That's very true, Anissa. I actually had a very popular, very well-known agent look over my query and first five pages and she wrote me back a handwritten note that basically said that she liked my pitch, she liked my writing, and she liked where it was going, but she was evry uncomfortable asking for pages to a novel as long as mine. She gave me a range she would be comfortable with and asked me to please query her again if I could get it down into that range.
Jodi, on the other hand, wanted to see more scenes and we actually bumped my book UP 10,000 words. I was really, really concerned about that and asked her if she was worried about my word count. She said, very quickly, "Oh, not at all." She also has a history of strong sales with longer than average books. Clearly a better match for me in this case. I would be frustrated with an agent who was uncomfortable with my initial length since I had worked really, really hard just to get it down that low. So in this case, the agents' individual tastes really did work outin my favor.


Holly Kennedy said...

I loved this post! And it truly does show aspiring writers that the reality behind "subjectivity" should help cut the pain of rejections in half.

I don't read science fiction, but if it's a good story and it catches me, I'm gone. Maybe it's the mood I'm in that day, who knows.

With each new rejection you DO grow thicker skin, and you learn to trust that voice inside that simply won't bend on the issues that are important to you in a story.

Anissa said...

I'm glad it worked out so well for you! Jodi sounds like the perfect fit. Like Holly said, you have to stick to your guns on those things that are important to you.

J.Alpha said...

Fantastic post!

I could have spared myself so much self doubt and crushing dissappointment in those early days when I first started to submit my writing to journals and contests. I wish I knew "then" what I know "now".

All aspiring writers should be required to take a "submissions ed" course, you know like "driver's ed"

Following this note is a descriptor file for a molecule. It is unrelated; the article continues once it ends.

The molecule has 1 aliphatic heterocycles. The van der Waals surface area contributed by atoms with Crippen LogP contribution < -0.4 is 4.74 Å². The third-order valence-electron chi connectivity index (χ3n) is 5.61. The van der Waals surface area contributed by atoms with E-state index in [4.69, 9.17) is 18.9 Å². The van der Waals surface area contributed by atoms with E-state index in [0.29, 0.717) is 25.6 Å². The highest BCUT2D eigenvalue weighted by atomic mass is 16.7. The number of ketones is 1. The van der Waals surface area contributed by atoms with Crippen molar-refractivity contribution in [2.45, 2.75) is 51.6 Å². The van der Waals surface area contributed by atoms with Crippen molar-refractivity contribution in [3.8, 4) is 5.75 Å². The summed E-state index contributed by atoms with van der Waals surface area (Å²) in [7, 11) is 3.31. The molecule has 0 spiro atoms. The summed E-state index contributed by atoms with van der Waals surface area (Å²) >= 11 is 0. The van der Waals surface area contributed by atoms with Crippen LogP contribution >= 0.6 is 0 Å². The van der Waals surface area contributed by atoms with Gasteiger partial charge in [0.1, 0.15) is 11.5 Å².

Hopefully, your post will help new writers safely steer over all the bumps on the road to publication.

J.Alpha said...

Fantastic post!

I could have spared myself so much self doubt and crushing disappointment in those early days when I first started to submit my writing to journals and contests. I wish I knew "then" what I know "now".

All aspiring writers should be required to take a "submissions ed" course, you know like "driver's ed"

Hopefully, your post will help new writers safely steer over all the bumps on the road to publication.

ORION said...

Thanks for the props!
This is post is so true. You have to really keep your spirits up and believe.
One agent's "Not for me" is another's "Love it!"

Levi Nunnink said...

Interesting thoughts...

Speaking from personal experience here, there's some stories that just hit me in the gut from the start. I connect to the book, y'know. Then there's some that no matter how great the writing is, never draw me in; leave me stand on the outside.

It's probably the same way with agents. I'll bet Jodi had that connection with your book. It tickles that part of the soul that makes us love stories in the first place.

Sharon Maas said...

Great post!
The Writers House agent who rejected Orion's ms also rejected mine - for the very same reason; he didn't get the protag's voice. A few weeks later, one of his WH colleagues snapped it up - and she LOVED the voice.
I do hope that first agent gets to kick himself in the butt for the second time - and soon!

Anonymous said...

Sounds like it was meant to be for you and Jodi! good luck